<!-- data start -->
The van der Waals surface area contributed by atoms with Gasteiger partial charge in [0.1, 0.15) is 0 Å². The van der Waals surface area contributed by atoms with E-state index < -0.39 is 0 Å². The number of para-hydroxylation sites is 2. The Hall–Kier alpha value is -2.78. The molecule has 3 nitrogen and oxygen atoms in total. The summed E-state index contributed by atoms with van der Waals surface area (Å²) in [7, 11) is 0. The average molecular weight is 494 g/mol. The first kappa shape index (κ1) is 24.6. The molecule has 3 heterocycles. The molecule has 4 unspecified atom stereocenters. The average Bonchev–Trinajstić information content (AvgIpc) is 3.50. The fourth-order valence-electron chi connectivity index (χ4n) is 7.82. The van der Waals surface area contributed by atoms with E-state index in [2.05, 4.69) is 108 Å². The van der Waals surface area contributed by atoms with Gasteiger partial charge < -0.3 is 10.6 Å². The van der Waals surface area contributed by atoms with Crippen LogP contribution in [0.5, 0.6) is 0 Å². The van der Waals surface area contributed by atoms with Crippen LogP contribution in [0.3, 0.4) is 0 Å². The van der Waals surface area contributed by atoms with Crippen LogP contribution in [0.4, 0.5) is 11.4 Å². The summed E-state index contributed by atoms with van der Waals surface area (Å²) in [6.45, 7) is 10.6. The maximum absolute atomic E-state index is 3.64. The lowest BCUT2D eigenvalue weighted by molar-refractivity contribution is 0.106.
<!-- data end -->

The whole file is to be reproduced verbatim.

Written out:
The van der Waals surface area contributed by atoms with Gasteiger partial charge in [0.1, 0.15) is 0 Å². The van der Waals surface area contributed by atoms with E-state index < -0.39 is 0 Å². The number of para-hydroxylation sites is 2. The Hall–Kier alpha value is -2.78. The molecule has 3 nitrogen and oxygen atoms in total. The summed E-state index contributed by atoms with van der Waals surface area (Å²) in [7, 11) is 0. The average molecular weight is 494 g/mol. The first kappa shape index (κ1) is 24.6. The molecule has 3 heterocycles. The molecule has 4 unspecified atom stereocenters. The average Bonchev–Trinajstić information content (AvgIpc) is 3.50. The fourth-order valence-electron chi connectivity index (χ4n) is 7.82. The van der Waals surface area contributed by atoms with E-state index in [2.05, 4.69) is 108 Å². The van der Waals surface area contributed by atoms with Gasteiger partial charge < -0.3 is 10.6 Å². The van der Waals surface area contributed by atoms with Crippen LogP contribution in [0.5, 0.6) is 0 Å². The van der Waals surface area contributed by atoms with Crippen LogP contribution in [0.3, 0.4) is 0 Å². The van der Waals surface area contributed by atoms with Crippen LogP contribution in [0.4, 0.5) is 11.4 Å². The summed E-state index contributed by atoms with van der Waals surface area (Å²) in [6.45, 7) is 10.6. The maximum absolute atomic E-state index is 3.64. The lowest BCUT2D eigenvalue weighted by molar-refractivity contribution is 0.106.